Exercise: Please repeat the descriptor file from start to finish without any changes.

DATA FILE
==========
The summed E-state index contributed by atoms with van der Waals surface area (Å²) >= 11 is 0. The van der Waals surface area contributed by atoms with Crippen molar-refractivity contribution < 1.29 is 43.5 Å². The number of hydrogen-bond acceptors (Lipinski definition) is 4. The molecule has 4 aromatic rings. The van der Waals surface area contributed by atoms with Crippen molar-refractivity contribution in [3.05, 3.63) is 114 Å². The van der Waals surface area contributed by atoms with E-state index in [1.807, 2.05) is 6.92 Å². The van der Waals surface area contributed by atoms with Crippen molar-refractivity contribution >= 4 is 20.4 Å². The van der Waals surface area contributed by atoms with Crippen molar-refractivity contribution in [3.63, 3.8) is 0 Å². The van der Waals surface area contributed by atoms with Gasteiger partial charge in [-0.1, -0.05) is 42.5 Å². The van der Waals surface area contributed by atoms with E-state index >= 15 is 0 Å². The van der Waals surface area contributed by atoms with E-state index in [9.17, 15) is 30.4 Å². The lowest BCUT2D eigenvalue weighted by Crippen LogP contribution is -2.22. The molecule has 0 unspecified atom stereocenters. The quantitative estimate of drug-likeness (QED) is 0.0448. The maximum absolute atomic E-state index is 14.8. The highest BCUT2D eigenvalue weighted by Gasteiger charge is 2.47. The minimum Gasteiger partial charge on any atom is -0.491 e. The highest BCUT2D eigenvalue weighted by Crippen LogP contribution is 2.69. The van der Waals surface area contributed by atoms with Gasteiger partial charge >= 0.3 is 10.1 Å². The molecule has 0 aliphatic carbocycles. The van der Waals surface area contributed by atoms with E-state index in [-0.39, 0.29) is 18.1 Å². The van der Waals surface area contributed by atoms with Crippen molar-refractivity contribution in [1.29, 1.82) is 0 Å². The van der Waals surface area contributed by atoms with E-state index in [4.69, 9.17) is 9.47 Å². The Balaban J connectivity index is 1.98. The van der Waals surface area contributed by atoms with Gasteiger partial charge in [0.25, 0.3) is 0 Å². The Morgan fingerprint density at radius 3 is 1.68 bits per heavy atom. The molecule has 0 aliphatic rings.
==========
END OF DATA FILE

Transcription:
The summed E-state index contributed by atoms with van der Waals surface area (Å²) >= 11 is 0. The van der Waals surface area contributed by atoms with Crippen molar-refractivity contribution < 1.29 is 43.5 Å². The number of hydrogen-bond acceptors (Lipinski definition) is 4. The molecule has 4 aromatic rings. The van der Waals surface area contributed by atoms with Crippen molar-refractivity contribution in [3.05, 3.63) is 114 Å². The van der Waals surface area contributed by atoms with E-state index in [1.807, 2.05) is 6.92 Å². The van der Waals surface area contributed by atoms with Crippen molar-refractivity contribution >= 4 is 20.4 Å². The van der Waals surface area contributed by atoms with Crippen molar-refractivity contribution in [3.63, 3.8) is 0 Å². The van der Waals surface area contributed by atoms with Gasteiger partial charge in [-0.1, -0.05) is 42.5 Å². The van der Waals surface area contributed by atoms with E-state index >= 15 is 0 Å². The van der Waals surface area contributed by atoms with E-state index in [9.17, 15) is 30.4 Å². The lowest BCUT2D eigenvalue weighted by Crippen LogP contribution is -2.22. The molecule has 0 unspecified atom stereocenters. The quantitative estimate of drug-likeness (QED) is 0.0448. The maximum absolute atomic E-state index is 14.8. The highest BCUT2D eigenvalue weighted by Gasteiger charge is 2.47. The minimum Gasteiger partial charge on any atom is -0.491 e. The highest BCUT2D eigenvalue weighted by Crippen LogP contribution is 2.69. The van der Waals surface area contributed by atoms with Gasteiger partial charge >= 0.3 is 10.1 Å². The molecule has 0 aliphatic carbocycles. The van der Waals surface area contributed by atoms with E-state index in [-0.39, 0.29) is 18.1 Å². The van der Waals surface area contributed by atoms with Crippen molar-refractivity contribution in [1.29, 1.82) is 0 Å². The van der Waals surface area contributed by atoms with E-state index in [4.69, 9.17) is 9.47 Å². The Balaban J connectivity index is 1.98. The van der Waals surface area contributed by atoms with Gasteiger partial charge in [0.25, 0.3) is 0 Å². The Morgan fingerprint density at radius 3 is 1.68 bits per heavy atom. The molecule has 0 aliphatic rings.